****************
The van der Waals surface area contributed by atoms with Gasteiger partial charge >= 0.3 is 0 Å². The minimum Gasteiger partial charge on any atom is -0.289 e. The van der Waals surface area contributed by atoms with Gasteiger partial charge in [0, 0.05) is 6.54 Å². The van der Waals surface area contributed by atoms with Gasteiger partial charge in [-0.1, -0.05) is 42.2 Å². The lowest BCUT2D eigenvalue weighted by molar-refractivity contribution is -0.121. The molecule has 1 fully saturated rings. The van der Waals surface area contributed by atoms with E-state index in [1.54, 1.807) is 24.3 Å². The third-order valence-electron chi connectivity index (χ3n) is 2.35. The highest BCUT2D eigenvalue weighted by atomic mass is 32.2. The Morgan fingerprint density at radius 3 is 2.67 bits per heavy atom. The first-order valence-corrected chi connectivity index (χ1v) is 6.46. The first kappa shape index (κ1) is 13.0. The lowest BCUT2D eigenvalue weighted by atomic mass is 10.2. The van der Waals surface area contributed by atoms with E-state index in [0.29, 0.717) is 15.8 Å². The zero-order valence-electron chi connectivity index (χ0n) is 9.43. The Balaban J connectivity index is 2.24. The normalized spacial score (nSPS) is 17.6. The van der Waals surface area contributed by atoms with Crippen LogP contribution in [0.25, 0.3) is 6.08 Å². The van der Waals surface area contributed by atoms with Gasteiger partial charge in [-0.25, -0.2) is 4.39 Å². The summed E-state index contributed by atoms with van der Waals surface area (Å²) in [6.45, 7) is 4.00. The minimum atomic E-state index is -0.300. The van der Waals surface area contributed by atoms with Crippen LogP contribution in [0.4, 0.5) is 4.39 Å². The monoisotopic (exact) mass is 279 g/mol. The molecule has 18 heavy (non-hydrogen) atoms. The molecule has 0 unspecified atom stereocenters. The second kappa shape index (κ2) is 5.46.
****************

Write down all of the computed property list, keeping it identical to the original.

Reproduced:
The van der Waals surface area contributed by atoms with Gasteiger partial charge >= 0.3 is 0 Å². The minimum Gasteiger partial charge on any atom is -0.289 e. The van der Waals surface area contributed by atoms with Gasteiger partial charge in [0, 0.05) is 6.54 Å². The van der Waals surface area contributed by atoms with Gasteiger partial charge in [-0.1, -0.05) is 42.2 Å². The lowest BCUT2D eigenvalue weighted by molar-refractivity contribution is -0.121. The molecule has 1 fully saturated rings. The van der Waals surface area contributed by atoms with E-state index in [1.54, 1.807) is 24.3 Å². The third-order valence-electron chi connectivity index (χ3n) is 2.35. The highest BCUT2D eigenvalue weighted by atomic mass is 32.2. The Morgan fingerprint density at radius 3 is 2.67 bits per heavy atom. The first-order valence-corrected chi connectivity index (χ1v) is 6.46. The first kappa shape index (κ1) is 13.0. The lowest BCUT2D eigenvalue weighted by atomic mass is 10.2. The van der Waals surface area contributed by atoms with E-state index in [0.29, 0.717) is 15.8 Å². The zero-order valence-electron chi connectivity index (χ0n) is 9.43. The Balaban J connectivity index is 2.24. The normalized spacial score (nSPS) is 17.6. The van der Waals surface area contributed by atoms with Crippen LogP contribution in [0.25, 0.3) is 6.08 Å². The van der Waals surface area contributed by atoms with Gasteiger partial charge in [-0.25, -0.2) is 4.39 Å². The summed E-state index contributed by atoms with van der Waals surface area (Å²) in [6.45, 7) is 4.00. The minimum atomic E-state index is -0.300. The van der Waals surface area contributed by atoms with Crippen LogP contribution in [0.4, 0.5) is 4.39 Å². The monoisotopic (exact) mass is 279 g/mol. The molecule has 18 heavy (non-hydrogen) atoms. The molecule has 0 unspecified atom stereocenters. The second kappa shape index (κ2) is 5.46.